Things I never thought I'd do before iso. Things I've done since iso.
At 8.40am, I am in Zoom yoga with most of my family members, either the ones who've moved back in or the ones in lockdown on the other side of the country. Namaste, cobbers.
Also, I now know the name and/or phone number and/or email address of every single person in my street. This wasn't my doing. My neighbour a few doors down thought we'd be at the stage of "bring out your dead" by now and wanted to be able to make sure we could drop off bread, organic apples and kombucha to the newly bereaved. I joke. Kind of.
All this unnatural social cohesion is set against a real fear of what comes next. Who will still have a job? Who will never work again? Who will lose their homes if they ever had them? Will young people have a chance to be carefree or careless again? We can only answer a few of these questions now.
Research released on Thursday from the Australian National University's Centre for Social Research and Methods gives us some good news. We trust each other more, we feel more connected. We even like the government more. As for public servants, we adore them. They now talk to us most days and so we see them and we appreciate them. Go, chief medical officers! Go, secretaries of Treasury.
It's not just other regular people we trust. We also trust our government more than we did two months ago ... and this is where the Coalition has to be very very careful if it wants to keep our trust.
Part of this increased trust is because we have had to rely on each other more than we did before. We are trusting others to be socially distant, to wash their hands, to keep away from supermarkets if they don't feel well, to self-isolate when necessary. And so far, that's been working. In Australia, the spread of COVID-19 is being limited by our efforts.
"These were always nice things to do but they weren't framed as life and death decisions. What other people do now has large effects on our health. In our research, we found most Australians reported they were adhering to the main physical distancing guidelines.
That's how Nick Biddle explains it. He's the co-author, with Matthew Gray, Ben Edwards and Kate Sollis, of the ANU research. He says that because Australians have followed both the laws and the recommendations, we now put faith in each other to behave in a way which has a public benefit.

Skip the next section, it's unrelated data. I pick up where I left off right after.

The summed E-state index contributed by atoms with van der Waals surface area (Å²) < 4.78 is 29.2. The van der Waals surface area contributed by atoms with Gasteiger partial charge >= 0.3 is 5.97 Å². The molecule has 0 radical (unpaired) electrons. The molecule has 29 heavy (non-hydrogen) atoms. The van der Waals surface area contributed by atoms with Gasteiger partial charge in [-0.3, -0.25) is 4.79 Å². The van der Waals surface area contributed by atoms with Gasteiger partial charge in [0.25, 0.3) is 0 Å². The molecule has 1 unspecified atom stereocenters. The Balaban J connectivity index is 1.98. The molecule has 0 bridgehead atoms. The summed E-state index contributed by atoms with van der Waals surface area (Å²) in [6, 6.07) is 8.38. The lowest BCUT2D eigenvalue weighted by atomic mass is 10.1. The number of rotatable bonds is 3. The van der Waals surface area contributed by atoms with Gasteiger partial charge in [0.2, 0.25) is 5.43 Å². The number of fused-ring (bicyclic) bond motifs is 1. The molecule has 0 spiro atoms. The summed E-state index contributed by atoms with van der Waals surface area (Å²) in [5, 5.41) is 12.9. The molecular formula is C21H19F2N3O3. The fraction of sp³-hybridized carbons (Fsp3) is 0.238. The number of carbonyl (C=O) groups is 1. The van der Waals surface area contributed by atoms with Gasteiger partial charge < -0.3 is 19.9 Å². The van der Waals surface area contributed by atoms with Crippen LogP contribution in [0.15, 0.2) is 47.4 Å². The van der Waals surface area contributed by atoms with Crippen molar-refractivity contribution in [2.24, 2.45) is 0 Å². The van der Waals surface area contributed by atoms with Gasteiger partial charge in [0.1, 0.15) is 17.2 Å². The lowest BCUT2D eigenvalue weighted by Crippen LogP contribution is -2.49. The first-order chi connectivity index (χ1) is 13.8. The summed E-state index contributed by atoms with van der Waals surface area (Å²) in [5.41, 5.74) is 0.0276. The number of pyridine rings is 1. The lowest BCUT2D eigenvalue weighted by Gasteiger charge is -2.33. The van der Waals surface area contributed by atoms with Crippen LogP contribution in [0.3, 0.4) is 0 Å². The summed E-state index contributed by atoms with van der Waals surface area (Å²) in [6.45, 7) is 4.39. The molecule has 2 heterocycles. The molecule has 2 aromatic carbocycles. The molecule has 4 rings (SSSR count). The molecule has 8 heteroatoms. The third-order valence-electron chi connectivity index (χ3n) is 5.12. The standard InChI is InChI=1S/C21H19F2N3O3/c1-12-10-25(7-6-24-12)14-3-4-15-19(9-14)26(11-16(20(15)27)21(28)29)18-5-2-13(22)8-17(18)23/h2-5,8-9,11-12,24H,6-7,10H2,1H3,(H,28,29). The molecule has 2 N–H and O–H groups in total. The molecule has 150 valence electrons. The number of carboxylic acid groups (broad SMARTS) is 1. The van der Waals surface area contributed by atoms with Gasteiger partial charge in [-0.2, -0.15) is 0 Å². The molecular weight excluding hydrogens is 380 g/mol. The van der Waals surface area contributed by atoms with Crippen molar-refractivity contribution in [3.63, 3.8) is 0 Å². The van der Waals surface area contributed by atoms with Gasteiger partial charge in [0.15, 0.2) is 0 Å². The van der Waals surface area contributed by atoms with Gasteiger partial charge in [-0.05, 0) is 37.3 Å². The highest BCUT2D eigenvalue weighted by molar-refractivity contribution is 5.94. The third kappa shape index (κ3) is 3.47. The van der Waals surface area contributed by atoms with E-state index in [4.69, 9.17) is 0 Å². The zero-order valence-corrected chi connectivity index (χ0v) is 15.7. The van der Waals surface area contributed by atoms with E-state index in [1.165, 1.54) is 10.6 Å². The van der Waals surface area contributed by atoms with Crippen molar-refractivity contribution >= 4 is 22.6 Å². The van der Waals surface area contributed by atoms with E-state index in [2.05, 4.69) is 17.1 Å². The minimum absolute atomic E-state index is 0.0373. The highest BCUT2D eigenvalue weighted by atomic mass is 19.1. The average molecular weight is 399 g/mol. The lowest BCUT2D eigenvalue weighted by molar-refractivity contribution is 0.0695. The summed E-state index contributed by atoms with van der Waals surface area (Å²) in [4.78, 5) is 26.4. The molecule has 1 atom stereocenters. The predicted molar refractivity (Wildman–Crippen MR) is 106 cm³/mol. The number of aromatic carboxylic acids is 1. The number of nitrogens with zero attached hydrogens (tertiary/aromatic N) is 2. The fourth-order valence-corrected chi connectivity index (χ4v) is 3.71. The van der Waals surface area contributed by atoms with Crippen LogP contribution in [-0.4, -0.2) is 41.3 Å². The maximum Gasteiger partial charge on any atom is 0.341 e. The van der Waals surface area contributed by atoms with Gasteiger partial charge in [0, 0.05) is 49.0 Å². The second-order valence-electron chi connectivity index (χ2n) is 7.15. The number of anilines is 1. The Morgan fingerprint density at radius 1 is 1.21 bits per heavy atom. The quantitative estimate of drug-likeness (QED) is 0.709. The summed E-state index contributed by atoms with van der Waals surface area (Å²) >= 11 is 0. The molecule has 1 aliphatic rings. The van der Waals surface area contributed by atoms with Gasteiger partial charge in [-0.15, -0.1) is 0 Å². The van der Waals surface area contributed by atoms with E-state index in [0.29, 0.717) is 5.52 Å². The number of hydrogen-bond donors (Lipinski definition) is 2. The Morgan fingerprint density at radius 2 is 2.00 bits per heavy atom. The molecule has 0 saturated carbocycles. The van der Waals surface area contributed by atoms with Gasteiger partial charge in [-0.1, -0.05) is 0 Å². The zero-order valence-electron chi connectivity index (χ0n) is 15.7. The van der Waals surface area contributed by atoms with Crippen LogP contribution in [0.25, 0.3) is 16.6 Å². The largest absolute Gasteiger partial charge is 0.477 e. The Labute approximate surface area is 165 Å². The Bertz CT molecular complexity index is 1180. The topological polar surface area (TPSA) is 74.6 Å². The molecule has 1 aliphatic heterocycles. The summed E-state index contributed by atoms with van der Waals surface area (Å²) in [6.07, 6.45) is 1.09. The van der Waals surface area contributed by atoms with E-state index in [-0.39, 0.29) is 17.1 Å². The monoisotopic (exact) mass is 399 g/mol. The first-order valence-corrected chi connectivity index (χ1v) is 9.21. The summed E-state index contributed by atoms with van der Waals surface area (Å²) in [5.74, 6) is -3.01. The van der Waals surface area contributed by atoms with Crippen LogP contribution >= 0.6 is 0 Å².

I ask him about the jerks who jostle us in supermarkets or who wander into oncoming joggers. He reminds me the infection rate shows those people are in the minority.
"For the most part, people are staying at home. When they are out, they wear masks," he says.
But it's not just other regular people we trust. We also trust our government more than we did two months ago. Then we were emerging from the hell of the bushfire season and the continuing drought - and politicians seemed keener on photo opportunities than they were on coming to grips with the misery of our lives.
Now they're back, baby.
We already accept New Zealand is better than us at everything, including being better at rugby, but everyone else is in the toilet.
"There is complete disfunction and citizens in those countries don't know what their governments are doing," says Biddle.
Whereas we have a government which has increased welfare to both business and regular people.
"People see our government as trying to protect both our health and the economy," says Biddle.
And this is where the Coalition has to be very very careful if it wants to keep our trust.
Biddle says the data for the survey was collected in mid-April when there was still a lot of uncertainty at how COVID-19 would unfold and what the economic recovery would look like. Now Australians feel that with the stimulus, there is some hope we won't all be a bleak black hole.
As Biddle points out, it would be close to electoral suicide for the government to completely withdraw the additional stimulus in September while at the same time maintaining business can only reopen slowly.
We aren't yet New Zealand where Jacinda Ardern announced on Thursday that domestic travel was on again, at least for certain purposes.
"A trip from Wellington to Napier to see your mum is fine, a trip from Wellington to Napier to go to a big conference with an open bar is not fine," she said.
In contrast to the degree of trust we have in each other and in governments and the public service, our life satisfaction has plunged.
That's because we are completely freaked out about our incomes and our future. Whoever says money doesn't buy you happiness is a kook. Of course it does, it underpins our feelings of safety and security. The ANU research says more than a quarter of Australians believe there is a 50 per cent chance of losing their jobs.
And those of us still in work fear shorter hours, more disjointed work patterns and the continued juggle of home and work with none of those useful boundaries set up by the usual physical distance of our jobs.
Like the rest of us, Nick Biddle's at home doing the COVID-19 juggle.
It's no coincidence the report was released on Thursday, a day when Nick's partner isn't doing paid work. That experience is replicated in homes across Australia as we try to manage multiple competing priorities.
"It's reinforced my view of how challenging it is to multi-task," he says.
We've obviously got faith in our institutions now. Let's hope it's repaid after iso.
- Jenna Price is an academic at the University of Technology Sydney.